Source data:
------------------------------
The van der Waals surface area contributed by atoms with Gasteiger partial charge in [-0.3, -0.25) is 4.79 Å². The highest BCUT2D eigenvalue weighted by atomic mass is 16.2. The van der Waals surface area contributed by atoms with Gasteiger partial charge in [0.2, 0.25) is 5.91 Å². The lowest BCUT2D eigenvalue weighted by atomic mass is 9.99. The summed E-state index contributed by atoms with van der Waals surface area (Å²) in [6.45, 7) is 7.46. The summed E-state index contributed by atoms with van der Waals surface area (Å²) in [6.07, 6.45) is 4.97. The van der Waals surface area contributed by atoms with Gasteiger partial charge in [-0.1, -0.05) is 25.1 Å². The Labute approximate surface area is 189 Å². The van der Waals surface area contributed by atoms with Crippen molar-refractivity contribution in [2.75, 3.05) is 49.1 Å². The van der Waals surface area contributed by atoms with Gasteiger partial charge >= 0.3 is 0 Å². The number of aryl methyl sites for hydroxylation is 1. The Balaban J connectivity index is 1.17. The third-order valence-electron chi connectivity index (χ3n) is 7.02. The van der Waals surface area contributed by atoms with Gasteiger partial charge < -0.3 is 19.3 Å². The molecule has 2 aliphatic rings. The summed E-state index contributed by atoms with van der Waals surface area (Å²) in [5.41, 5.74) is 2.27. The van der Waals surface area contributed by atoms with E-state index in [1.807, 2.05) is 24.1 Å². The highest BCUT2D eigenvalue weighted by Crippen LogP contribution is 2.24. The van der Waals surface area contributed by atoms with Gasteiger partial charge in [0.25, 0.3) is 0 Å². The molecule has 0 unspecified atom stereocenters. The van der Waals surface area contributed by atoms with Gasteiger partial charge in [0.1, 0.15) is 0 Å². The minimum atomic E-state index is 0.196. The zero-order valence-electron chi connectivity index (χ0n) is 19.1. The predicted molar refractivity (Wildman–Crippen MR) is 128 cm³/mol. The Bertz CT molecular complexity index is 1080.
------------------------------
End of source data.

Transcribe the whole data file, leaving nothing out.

The van der Waals surface area contributed by atoms with Gasteiger partial charge in [-0.3, -0.25) is 4.79 Å². The highest BCUT2D eigenvalue weighted by atomic mass is 16.2. The van der Waals surface area contributed by atoms with Gasteiger partial charge in [0.2, 0.25) is 5.91 Å². The lowest BCUT2D eigenvalue weighted by atomic mass is 9.99. The summed E-state index contributed by atoms with van der Waals surface area (Å²) in [6.45, 7) is 7.46. The summed E-state index contributed by atoms with van der Waals surface area (Å²) in [6.07, 6.45) is 4.97. The van der Waals surface area contributed by atoms with Gasteiger partial charge in [-0.1, -0.05) is 25.1 Å². The Labute approximate surface area is 189 Å². The van der Waals surface area contributed by atoms with Crippen molar-refractivity contribution in [2.75, 3.05) is 49.1 Å². The van der Waals surface area contributed by atoms with Gasteiger partial charge >= 0.3 is 0 Å². The number of aryl methyl sites for hydroxylation is 1. The Balaban J connectivity index is 1.17. The third-order valence-electron chi connectivity index (χ3n) is 7.02. The van der Waals surface area contributed by atoms with Gasteiger partial charge < -0.3 is 19.3 Å². The molecule has 2 aliphatic rings. The summed E-state index contributed by atoms with van der Waals surface area (Å²) in [5.41, 5.74) is 2.27. The van der Waals surface area contributed by atoms with E-state index in [1.807, 2.05) is 24.1 Å². The highest BCUT2D eigenvalue weighted by Crippen LogP contribution is 2.24. The van der Waals surface area contributed by atoms with Gasteiger partial charge in [0.25, 0.3) is 0 Å². The molecule has 0 unspecified atom stereocenters. The van der Waals surface area contributed by atoms with Gasteiger partial charge in [0.1, 0.15) is 0 Å². The minimum atomic E-state index is 0.196. The zero-order valence-electron chi connectivity index (χ0n) is 19.1. The predicted molar refractivity (Wildman–Crippen MR) is 128 cm³/mol. The Bertz CT molecular complexity index is 1080.